Objective: To assess physicians' response to implementation of an emergency department (ED) pneumonia practice guideline and determine if the guideline changed physicians' knowledge and attitudes about pneumonia care.
Design: Prospective intervention study with cross-sectional and longitudinal physician surveys.
Setting: An urban, university teaching hospital ED.
Participants: One hundred forty physicians who were responsible for the triage of at least one of 166 patients presenting to the ED with community-acquired pneumonia.
Measurements: Physician characteristics, attitudes about pneumonia care and guidelines, and ratings of guideline helpfulness and effects on patient care were obtained by self administered questionnaire before, during, and after a yearlong intervention.
Main results: More than 73% of the physicians reported the guideline as helpful and more than 94% wanted it to be continued in the future. Most reported that the guideline would decrease costs and improve quality without any increase in adverse outcomes. Two thirds said they were more likely to treat patients with pneumonia as outpatients in the future because of the guideline. Among the 58 physicians with matching preintervention and postintervention survey data, the guideline decreased the beliefs that "all patients> 65 years old with pneumonia should be admitted," from 52% to 14% ( p <. 001), and that "patients with pneumonia have a> 15% mortality rate," from 11% to 5% ( p <.007). The intervention did not significantly change general attitudes about practice guidelines. House officers rated the guideline as more helpful than attending physicians ( p <. 02).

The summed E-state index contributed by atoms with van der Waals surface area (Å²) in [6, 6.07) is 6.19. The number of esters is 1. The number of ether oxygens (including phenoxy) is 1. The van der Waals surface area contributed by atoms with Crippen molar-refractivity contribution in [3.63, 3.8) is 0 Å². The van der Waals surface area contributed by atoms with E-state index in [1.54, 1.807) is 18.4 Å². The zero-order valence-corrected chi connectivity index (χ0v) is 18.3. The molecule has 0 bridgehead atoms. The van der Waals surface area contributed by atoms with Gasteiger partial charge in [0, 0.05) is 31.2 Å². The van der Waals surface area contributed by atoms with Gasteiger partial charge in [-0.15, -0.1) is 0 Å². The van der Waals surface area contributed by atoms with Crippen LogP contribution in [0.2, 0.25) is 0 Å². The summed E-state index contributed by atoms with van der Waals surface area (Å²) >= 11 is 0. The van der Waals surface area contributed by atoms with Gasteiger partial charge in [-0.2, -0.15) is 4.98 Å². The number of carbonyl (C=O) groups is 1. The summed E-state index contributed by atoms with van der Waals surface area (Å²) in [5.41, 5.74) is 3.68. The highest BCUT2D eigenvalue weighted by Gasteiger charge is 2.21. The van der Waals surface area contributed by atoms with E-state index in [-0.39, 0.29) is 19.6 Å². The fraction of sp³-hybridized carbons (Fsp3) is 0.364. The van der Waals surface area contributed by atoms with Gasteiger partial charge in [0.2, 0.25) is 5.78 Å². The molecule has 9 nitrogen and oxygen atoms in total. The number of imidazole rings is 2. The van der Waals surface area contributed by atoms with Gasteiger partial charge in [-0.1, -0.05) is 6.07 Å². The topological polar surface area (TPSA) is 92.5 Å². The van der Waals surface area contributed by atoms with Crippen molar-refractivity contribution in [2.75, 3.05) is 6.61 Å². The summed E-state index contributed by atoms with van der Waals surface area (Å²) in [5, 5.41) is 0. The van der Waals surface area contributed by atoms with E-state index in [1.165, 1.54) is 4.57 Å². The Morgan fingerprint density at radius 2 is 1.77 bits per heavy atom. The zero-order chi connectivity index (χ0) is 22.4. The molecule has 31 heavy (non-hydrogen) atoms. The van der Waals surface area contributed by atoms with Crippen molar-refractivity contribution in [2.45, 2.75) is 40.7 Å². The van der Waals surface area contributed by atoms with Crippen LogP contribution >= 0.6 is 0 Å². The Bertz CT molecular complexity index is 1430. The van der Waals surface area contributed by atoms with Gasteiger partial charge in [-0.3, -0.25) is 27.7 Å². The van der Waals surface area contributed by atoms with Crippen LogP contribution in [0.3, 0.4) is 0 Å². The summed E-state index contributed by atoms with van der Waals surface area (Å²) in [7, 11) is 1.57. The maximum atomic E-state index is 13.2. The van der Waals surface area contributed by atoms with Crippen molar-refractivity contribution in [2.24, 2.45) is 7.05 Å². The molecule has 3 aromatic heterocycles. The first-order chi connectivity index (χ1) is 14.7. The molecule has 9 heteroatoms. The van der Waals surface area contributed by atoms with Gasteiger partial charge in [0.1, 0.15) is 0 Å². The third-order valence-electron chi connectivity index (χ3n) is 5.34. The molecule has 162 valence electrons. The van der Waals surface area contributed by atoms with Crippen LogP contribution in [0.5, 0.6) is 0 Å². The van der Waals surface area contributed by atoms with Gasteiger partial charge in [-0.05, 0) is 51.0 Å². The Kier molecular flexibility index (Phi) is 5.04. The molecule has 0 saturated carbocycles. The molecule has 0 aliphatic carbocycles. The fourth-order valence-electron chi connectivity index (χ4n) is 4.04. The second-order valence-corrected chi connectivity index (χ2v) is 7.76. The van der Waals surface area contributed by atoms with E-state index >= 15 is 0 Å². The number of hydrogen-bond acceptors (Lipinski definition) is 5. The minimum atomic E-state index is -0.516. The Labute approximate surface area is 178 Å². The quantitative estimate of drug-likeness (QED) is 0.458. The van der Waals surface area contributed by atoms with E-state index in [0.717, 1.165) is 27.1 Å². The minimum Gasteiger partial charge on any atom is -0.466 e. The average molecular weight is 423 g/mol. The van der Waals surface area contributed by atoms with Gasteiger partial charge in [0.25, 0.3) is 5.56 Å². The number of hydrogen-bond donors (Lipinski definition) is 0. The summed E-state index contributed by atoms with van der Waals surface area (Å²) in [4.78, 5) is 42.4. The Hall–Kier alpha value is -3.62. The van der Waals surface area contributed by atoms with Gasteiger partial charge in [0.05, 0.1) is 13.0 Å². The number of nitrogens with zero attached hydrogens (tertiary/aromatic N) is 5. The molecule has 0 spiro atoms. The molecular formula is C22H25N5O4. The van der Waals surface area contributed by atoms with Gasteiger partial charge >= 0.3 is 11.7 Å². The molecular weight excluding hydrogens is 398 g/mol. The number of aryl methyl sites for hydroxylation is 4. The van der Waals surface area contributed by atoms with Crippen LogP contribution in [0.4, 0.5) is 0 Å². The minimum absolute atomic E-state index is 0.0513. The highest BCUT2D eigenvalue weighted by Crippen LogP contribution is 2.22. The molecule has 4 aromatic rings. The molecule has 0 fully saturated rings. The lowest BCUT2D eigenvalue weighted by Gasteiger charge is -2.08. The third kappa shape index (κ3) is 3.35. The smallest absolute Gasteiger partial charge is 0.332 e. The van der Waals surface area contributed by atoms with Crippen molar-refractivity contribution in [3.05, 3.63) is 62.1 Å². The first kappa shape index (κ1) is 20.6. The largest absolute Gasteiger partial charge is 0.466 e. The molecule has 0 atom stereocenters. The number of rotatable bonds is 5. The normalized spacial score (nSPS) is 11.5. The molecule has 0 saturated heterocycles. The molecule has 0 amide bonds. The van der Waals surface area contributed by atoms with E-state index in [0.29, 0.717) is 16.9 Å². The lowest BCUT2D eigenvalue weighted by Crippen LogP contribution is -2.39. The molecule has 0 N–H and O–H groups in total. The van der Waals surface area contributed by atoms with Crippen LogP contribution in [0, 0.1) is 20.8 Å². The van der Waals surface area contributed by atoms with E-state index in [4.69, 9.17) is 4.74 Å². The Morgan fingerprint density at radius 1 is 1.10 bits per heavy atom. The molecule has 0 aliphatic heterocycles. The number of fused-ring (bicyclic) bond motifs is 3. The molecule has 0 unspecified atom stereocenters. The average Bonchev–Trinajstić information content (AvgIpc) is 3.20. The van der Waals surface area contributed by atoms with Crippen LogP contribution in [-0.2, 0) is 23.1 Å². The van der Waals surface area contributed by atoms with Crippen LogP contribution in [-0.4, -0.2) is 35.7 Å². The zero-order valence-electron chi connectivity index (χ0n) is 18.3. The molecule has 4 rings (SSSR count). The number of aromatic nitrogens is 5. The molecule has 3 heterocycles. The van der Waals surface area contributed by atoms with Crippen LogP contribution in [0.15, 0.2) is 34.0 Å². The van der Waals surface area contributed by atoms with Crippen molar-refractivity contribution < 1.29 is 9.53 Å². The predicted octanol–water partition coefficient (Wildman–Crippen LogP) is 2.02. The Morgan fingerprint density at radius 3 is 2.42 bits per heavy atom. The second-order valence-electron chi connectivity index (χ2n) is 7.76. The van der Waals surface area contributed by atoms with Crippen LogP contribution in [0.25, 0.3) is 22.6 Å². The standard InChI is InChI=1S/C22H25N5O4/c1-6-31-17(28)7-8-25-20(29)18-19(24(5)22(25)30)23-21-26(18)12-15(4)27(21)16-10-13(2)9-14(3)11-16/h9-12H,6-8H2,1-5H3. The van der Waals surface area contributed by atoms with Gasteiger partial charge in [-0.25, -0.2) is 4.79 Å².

Conclusions: This locally developed, actively implemented guideline was well regarded by physicians. Guidelines can change practice and also alter underlying knowledge and attitudes about disease management. They may be most useful to those with less experience.